The Colorful History of Entertainment

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Throughout history, humans have found creative ways to entertain themselves. We’ve sung and told stories around campfires, watched actors perform in ancient theaters, and listened to the radio during long car trips. But with each new medium comes a whole new set of challenges — technical limitations can dictate what we can do with color or sound like read crosley rochester 5 in 1 entertainment center review.

In this blog post, we’ll explore some of the most significant moments in entertainment history throughout the centuries and across different media. Let’s start by taking a look at what life was like before moving pictures!

1. Ancient Entertainment

Theaters, amphitheaters, and coliseums all featured stage acting as a popular form of entertainment from as early as the first century A.D. to the second century.  Greek and Roman plays used elaborate stage sets to project a realistic sense of place on stage.  The stage itself was backed by a large curtain called a “skene”, which could be rolled up or down to indicate different scenes in the play.

2. The Rise of the Film Industry

Moving pictures made their debut at the Paris Exposition of 1892.  Soon thereafter, moving picture shows, or “movies” as they were called, were being screened for paying audiences, who watched on a sheet hung from a clothesline.  Contemporary critics called movies a fad that would soon fade away.  The motion picture industry was still in its infancy when Thomas Edison invented the kinetoscope in 1889.  Kinetoscopes weren’t intended to be shown in front of an audience; rather they were used for individual entertainment.  The individual viewing the kinetoscope could peer through the peephole and watch moving pictures.  Early filmmakers used this technology for such purposes as live medical demonstrations and news reporting. The first public showing of projected motion pictures was in 1895 at a small business convention in Leeds, England.  Entitled “The Bioscope”, the show demonstrated a series of short films produced by Birt Acres, who was working from an improved version of Edison’s kinetoscope technology.


In 1899 the first actual movie theater opened in New York City. The theater was named the “Black Maria” and was built inside a railway car.  The motion picture industry quickly expanded from there and began to surpass theater acting in popularity by 1903.  By this time, films were being shot on celluloid film with the introduction of the cinématographe by Léon Gaumont.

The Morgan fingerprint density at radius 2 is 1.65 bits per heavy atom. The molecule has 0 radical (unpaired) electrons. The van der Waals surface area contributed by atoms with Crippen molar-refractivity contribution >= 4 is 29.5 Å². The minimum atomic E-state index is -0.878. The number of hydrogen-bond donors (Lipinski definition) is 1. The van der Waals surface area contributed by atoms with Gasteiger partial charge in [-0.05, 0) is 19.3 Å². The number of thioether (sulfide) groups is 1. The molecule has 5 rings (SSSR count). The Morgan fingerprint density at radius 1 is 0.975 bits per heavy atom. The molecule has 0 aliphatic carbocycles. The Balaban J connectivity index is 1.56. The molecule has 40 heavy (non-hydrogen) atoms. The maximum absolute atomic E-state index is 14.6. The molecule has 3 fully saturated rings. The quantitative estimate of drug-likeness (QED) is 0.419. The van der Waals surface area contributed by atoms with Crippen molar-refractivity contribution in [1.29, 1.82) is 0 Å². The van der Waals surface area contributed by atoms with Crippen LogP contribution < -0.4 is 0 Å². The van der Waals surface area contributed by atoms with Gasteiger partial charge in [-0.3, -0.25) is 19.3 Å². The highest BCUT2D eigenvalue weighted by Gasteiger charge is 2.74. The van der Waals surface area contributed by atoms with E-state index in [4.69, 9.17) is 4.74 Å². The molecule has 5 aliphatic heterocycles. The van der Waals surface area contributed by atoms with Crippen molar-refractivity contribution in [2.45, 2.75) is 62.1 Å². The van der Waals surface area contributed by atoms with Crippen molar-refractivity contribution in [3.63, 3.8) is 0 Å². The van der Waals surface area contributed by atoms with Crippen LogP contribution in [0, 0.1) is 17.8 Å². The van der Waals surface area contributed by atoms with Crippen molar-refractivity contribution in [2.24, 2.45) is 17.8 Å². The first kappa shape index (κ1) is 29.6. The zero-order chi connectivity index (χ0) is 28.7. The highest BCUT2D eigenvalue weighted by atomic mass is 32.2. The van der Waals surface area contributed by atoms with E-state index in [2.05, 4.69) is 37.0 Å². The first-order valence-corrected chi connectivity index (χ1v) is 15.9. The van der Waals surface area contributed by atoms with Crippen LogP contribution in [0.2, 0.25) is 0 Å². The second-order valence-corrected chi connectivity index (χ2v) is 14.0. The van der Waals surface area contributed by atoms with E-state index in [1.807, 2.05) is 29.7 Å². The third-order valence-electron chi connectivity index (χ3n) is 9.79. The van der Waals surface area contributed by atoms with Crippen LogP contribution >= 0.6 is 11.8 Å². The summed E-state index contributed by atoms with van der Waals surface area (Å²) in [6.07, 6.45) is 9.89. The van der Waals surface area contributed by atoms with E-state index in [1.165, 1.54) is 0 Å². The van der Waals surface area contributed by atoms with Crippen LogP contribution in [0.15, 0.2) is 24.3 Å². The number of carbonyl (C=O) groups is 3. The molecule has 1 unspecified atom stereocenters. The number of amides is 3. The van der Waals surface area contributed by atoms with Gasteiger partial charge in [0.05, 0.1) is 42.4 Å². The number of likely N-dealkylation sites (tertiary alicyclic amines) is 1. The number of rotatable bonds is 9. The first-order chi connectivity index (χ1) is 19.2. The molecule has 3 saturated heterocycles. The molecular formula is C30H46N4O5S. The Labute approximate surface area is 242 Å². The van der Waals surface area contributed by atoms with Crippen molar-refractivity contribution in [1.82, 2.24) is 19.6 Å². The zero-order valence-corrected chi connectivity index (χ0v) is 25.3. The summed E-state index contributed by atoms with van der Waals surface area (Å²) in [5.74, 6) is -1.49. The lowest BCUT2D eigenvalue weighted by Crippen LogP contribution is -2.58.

3. Color in Film

In 1894, Edward Turner became the first person to experiment with color photography.  He used three black and white photos of Queen Victoria that he colored red, green, and blue respectively.  He deposited these three images onto a sheet of color photographic paper and had friends look at the resulting image with colored lenses.

In 1900, Albert Herring developed a blue-sensitive emulsion for motion picture film as well as a color lens for viewing the images.  He also improved the motion picture camera, which could now produce still images using black, red, blue and green film all at once.  The use of colored film allowed audiences to see the movie in color, something they could not do in theaters.  The theater audience would have to wait until it was exhibited on a screen before an audience member could view it in color.

In 1903, the Lumière Brothers’ film “A Trip to the Moon” used red, green and blue colors.  This same year Eastman Kodak unveiled its first three-color motion picture camera.

In 1908, Edwin S. Porter (1870–1941), who was part of a group called the “Edison Trust” filed a patent for two-color Technicolor moving pictures.  Technicolor was based on an additive color process that allowed primary colors to be used on screen instead of the subtractive method previously used in which two or more colors were combined to produce other colors in black and white films.  In addition, achromatic film reduced the difference between the amount of light that entered a viewer’s eye.  It became possible to produce color images on black and white film and make them visible on a white screen.  The products of this new process were first used in 1923 with “The Lost World” directed by Harry Lachman.

The first feature-length animated movie was “Snow White and the Seven Dwarfs”. In 1937 Walt Disney produced his first foray into color cartoons with “Fantasia”. It was an animated music video featuring music from various classical composers.

4. The Star System

The first movie stars were not the actors in the film but rather their studio representatives, who negotiated salaries and other terms of the production with the director, writers and producers.  By the 1920s, studios began to sign actors on contract.  As a result, studios began arranging for “stars” to appear in films.  The first movie star was Mary Pickford (1892–1979), who began her career at age 11.  In 1919 she co-founded United Artists with Douglas Fairbanks (1901 – 1989), Charlie Chaplin (1889–1977) and D. W. Griffith (1875–1948).


The star system was created in the early 1920s.  The first movie stars were not actors, but rather the studio executives who negotiated these deals with the producers and directors.

It was not unusual for actors to sign “term deals” to be used in upcoming films.  These terms varied by studio; some did not require actors to act in any films, while others required the actor to appear in at least one picture per year.


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